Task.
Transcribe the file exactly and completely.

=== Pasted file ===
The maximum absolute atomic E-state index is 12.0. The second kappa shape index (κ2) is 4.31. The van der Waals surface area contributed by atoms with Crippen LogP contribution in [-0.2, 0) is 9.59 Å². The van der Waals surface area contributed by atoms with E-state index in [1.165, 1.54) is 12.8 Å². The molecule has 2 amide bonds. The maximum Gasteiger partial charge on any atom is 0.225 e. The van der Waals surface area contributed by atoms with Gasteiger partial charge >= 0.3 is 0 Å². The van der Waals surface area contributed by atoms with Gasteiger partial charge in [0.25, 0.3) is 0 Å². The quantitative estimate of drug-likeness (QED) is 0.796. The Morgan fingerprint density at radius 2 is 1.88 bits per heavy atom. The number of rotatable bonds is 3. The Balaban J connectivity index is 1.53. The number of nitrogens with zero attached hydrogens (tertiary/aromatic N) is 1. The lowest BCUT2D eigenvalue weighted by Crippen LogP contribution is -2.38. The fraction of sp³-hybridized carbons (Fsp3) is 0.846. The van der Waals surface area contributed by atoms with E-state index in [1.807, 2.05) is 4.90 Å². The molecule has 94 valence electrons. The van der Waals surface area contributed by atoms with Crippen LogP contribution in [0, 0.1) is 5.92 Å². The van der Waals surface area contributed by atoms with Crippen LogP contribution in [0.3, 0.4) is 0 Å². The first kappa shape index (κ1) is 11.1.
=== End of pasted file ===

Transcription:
The maximum absolute atomic E-state index is 12.0. The second kappa shape index (κ2) is 4.31. The van der Waals surface area contributed by atoms with Crippen LogP contribution in [-0.2, 0) is 9.59 Å². The van der Waals surface area contributed by atoms with E-state index in [1.165, 1.54) is 12.8 Å². The molecule has 2 amide bonds. The maximum Gasteiger partial charge on any atom is 0.225 e. The van der Waals surface area contributed by atoms with Gasteiger partial charge >= 0.3 is 0 Å². The van der Waals surface area contributed by atoms with Gasteiger partial charge in [0.25, 0.3) is 0 Å². The quantitative estimate of drug-likeness (QED) is 0.796. The Morgan fingerprint density at radius 2 is 1.88 bits per heavy atom. The number of rotatable bonds is 3. The Balaban J connectivity index is 1.53. The number of nitrogens with zero attached hydrogens (tertiary/aromatic N) is 1. The lowest BCUT2D eigenvalue weighted by Crippen LogP contribution is -2.38. The fraction of sp³-hybridized carbons (Fsp3) is 0.846. The van der Waals surface area contributed by atoms with E-state index in [1.807, 2.05) is 4.90 Å². The molecule has 94 valence electrons. The van der Waals surface area contributed by atoms with Crippen LogP contribution in [0, 0.1) is 5.92 Å². The van der Waals surface area contributed by atoms with Crippen LogP contribution in [0.3, 0.4) is 0 Å². The first kappa shape index (κ1) is 11.1.